• Open-ended zippers use a "box and pin" mechanism to lock the two sides of the zipper into place, often in jackets. Open-ended zippers can be of any of the above specified types.
  • Closed-ended zippers are closed at both ends; they are often used in luggage.

Air tightness and water tightness

Waterproof zipper on a diving dry suit. The exterior metal segments clamp the waterproof sheeting over the concealed zipper teeth. The zipper teeth are not visible in this image (obscured by the edges of the waterproof sheet). Airtight zippers were first developed by NASA for making high-altitude pressure suits and later space suits, capable of retaining air pressure inside the suit in the vacuum of space.

The airtight zipper is built like a standard toothed zipper, but with a waterproof sheeting (which is made of fabric-reinforced polyethylene and is bonded to the rest of the suit) wrapped around the outside of each row of zipper teeth. The sheeting is crimped in place around each zipper tooth by using a C-shaped metal clip on the outside. (These externally-visible opposing rows of clips are the metal runners on which the slider moves.) When the zipper is closed, the two facing sides of the plastic sheeting are squeezed tightly against one another (between the C-shaped clips) both above and below the zipper teeth, forming a double seal.[7]

This double-mated surface is good at retaining both vacuum and pressure, but the fit must be very tight, to press the surfaces together firmly. Consequently these zippers are typically very stiff when zipped shut and have minimal flex or stretch. They are hard to open and close because the zipper anvil must bend apart teeth that are being held under tension. They can also be derailed (and damage the sealing surfaces) if the teeth are misaligned while straining to pull the zipper shut.

These zippers are very common where airtight or watertight seals are needed, such as on scuba diving dry suits, ocean survival suits, and hazmat suits.

A less common water-resistant zipper is similar in construction to a standard toothed zipper, but includes a molded plastic ridge seal similar to the mating surfaces on a ziploc bag. Such a zipper is easier to open and close than a clipped version, and the slider has a gap above the zipper teeth for separating the ridge seal. This seal is structurally weak against internal pressure, and can be separated by pressure within the sealed container pushing outward on the ridges, which will simply flex and spread apart, potentially allowing air or liquid entry through the spread-open ridges. Ridge-sealed zippers are sometimes seen on lower cost surface dry suits.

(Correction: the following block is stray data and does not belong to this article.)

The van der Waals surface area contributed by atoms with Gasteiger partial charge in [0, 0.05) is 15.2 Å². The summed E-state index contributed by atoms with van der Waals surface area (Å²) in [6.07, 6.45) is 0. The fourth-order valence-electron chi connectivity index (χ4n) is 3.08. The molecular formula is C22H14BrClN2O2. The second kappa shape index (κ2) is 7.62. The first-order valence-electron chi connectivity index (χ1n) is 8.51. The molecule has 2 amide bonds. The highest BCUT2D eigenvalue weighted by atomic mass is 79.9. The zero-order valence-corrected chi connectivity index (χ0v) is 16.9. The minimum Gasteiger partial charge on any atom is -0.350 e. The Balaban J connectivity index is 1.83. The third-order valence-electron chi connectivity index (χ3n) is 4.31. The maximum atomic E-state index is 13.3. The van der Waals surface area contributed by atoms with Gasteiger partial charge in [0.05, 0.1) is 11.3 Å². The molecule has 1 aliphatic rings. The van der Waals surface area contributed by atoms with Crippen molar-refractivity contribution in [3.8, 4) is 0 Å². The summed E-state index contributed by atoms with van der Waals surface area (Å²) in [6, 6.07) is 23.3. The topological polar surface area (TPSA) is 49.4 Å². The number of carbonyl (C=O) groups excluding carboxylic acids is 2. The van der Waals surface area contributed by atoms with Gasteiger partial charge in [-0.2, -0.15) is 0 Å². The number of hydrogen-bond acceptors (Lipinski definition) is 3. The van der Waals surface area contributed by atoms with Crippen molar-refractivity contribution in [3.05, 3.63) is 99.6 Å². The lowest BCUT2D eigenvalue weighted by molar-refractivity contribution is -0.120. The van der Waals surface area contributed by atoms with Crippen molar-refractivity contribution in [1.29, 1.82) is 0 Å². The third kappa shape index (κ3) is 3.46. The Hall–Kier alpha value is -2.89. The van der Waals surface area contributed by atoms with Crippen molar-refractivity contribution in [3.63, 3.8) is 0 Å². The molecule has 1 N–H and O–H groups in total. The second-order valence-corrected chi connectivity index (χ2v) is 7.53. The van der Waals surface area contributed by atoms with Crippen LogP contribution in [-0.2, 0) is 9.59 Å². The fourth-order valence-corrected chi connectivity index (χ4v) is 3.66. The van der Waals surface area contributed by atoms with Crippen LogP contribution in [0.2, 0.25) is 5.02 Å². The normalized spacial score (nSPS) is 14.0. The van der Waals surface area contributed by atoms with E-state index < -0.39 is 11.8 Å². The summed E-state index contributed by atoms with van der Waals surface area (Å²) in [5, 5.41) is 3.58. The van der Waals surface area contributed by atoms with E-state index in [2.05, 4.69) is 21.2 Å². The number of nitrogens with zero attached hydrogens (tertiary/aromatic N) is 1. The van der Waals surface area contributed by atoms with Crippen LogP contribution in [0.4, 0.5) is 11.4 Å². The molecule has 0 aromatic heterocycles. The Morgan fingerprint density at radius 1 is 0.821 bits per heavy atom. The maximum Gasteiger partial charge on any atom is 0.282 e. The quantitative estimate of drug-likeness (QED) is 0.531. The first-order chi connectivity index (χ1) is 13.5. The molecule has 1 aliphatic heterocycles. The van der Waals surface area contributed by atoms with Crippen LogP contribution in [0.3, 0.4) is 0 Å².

Components of a zipper The components of a zipper are:

  1. top tape extension
  2. top stop
  3. slider
  4. pull tab
  5. tape
  6. chain width
  7. bottom stop
  8. bottom tape extension
  9. single tape width
  10. insertion pin boll
  11. retainer box
  12. reinforcement film


Manufacturers of zippers include YKK Group, Talon Zipper, Optilon and Tex Corp.

In 2003, Forbes reported [8] that although the zipper market in the 1960s was dominated by two major companies(Talon Zipper (USA) and Optilon (Germany)), Japanese manufacturer YKK Group grew to become the industry giant by the 1980s. , YKK held 45% of the world market share, followed by Optilon (8%) and Talon (7%).

In 2005, The Guardian reported that China had 80% of the international market. Most of them are manufactured in Qiaotou, Yongjia County.[9].


1917 Gideon Sundb ck patent:
File:001 Sundback zipper 1917 patent.jpg File:002_Sundback zipper 1917 patent.jpg File:003_Sundback zipper 1917 patent.jpg File:004_Sundback zipper 1917 patent.jpg File:005_Sundback zipper 1917 patent.jpg

  • 25 November 1851 : "Fastening for Garments & c."
  • 29 August 1893 : "Shoe fastening"
  • 29 August 1893 : "Clasp Locker or Unlocker for Shoes"
  • 31 March 1896 : "Fastening for Shoes"
  • 31 March 1896 : "Clasp-Locker for Shoes"
  • 29 April 1913 : "Separable fastener"
  • 20 March 1917 : "Separable fastener"
  • 22 December 1936 : "Slider"


See also


  • Henry Petroski: The Evolution of Useful Things (1992); ISBN 0-679-74039-2
  • Robert Friedel: Zipper: An Exploration in Novelty (W. W. Norton and Company: New York, 1996); ISBN 0-393-31365-4

  2. Drysuits: Zippers, Seals, Valves and Maintenance, Illustrated dissection of a dry-suit zipper.

External links